Chemotherapy arsenal for GBM is very limited. So far, temozolomide is the way to go for GBM. However, 50% of the patients will not respond to temozolomide due to a mutation in the MGMT gene capable to inactivate it (http://www.sciencedirect.com/science/article/pii/S2352304216300162). Other anti cancerous agents including EGFR inhibitors (e.g. lapatinib) fail to show any activity to the presence of a pathological form of the blood-brain barrier (BBB) called “brain-tumor barrier” (BTB). This abnormal form of the BBB involve interactions with brain tumor cells. For a long time, the scientific community thought that BBB surrounding brain tumors was leaky and therefore accessible to chemotherapeutics. However, we know that indeed there is a BTB that can act as a barrier for the penetration and delivery of drugs into the tumor region.

There are some new avenues and approaches to target GBM but they are still very experimental. Amongst them, the possibility to use oncolytic viruses like a modified form of the polio virus capable to set brain tumor cells into “auto-destruction” mode. The second avenue explored is possible use of immunotherapy. The rationale behind is to help the immune system “to learn” about the tumor cells as foreign agents and strike them. There are some success using antibodies targeting tumors and also by reprogramming patients own cells (CAR-T cell therapy).

The diagnosis of GBM is probably one of the most difficult one a neurologist or neurosurgeon has to set, as it has a very poor prognosis. Let’s be honest, it is not looking good and for someone like Senator McCain that has been facing death several times during his military duties this is probably the toughest one to overcome.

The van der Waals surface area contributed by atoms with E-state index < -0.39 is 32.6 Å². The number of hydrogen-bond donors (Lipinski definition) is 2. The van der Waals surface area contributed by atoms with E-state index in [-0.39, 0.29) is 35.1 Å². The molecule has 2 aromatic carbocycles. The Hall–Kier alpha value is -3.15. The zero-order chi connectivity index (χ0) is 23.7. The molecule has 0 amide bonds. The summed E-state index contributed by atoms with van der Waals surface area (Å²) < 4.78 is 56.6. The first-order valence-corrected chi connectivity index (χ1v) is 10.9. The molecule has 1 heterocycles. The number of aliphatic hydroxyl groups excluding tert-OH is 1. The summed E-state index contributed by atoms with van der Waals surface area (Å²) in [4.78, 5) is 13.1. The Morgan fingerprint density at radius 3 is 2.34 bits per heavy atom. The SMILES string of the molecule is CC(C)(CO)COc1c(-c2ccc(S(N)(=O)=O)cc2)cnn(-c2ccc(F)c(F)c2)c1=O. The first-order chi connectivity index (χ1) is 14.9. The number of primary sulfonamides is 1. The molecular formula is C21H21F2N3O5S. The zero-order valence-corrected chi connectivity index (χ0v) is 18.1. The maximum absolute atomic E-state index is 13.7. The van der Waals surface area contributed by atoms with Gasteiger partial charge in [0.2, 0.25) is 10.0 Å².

3. Concluding remarks

This is why we need to foster research in brain tumors, this is why we need funding to help research findings, this is why we need clinical trials to pick the most promising drug candidate to fight this type of cancer, this is why we need to have a public health policy that ensure healthcare coverage for everyone can have access to treatment to beat the odds and not have to decline treatment because of the huge costs associated that health insurance may simply refuse to share the burden.

I am so embarrassed to say that right now the only thing we can provide Senator McCain and anyone with GBM and their relatives are our sympathies and our wishful thinking. This is why I have colleagues, peers working days and nights, weekends to bring on a “silver bullet” capable to annihilate such condition.

If you are looking to help, the best I can advise is to support research by donating to association like ABTA (http://www.abta.org) that focuses on funding research on brain tumors. Also considerate to let your voice heard and support healthcare policies that ensure an universal coverage of the population regardless of their age, gender, socio-economic status. Because refusing treatment by fear of letting your most loved ones with a humongous amount of debt should be the last of your worry.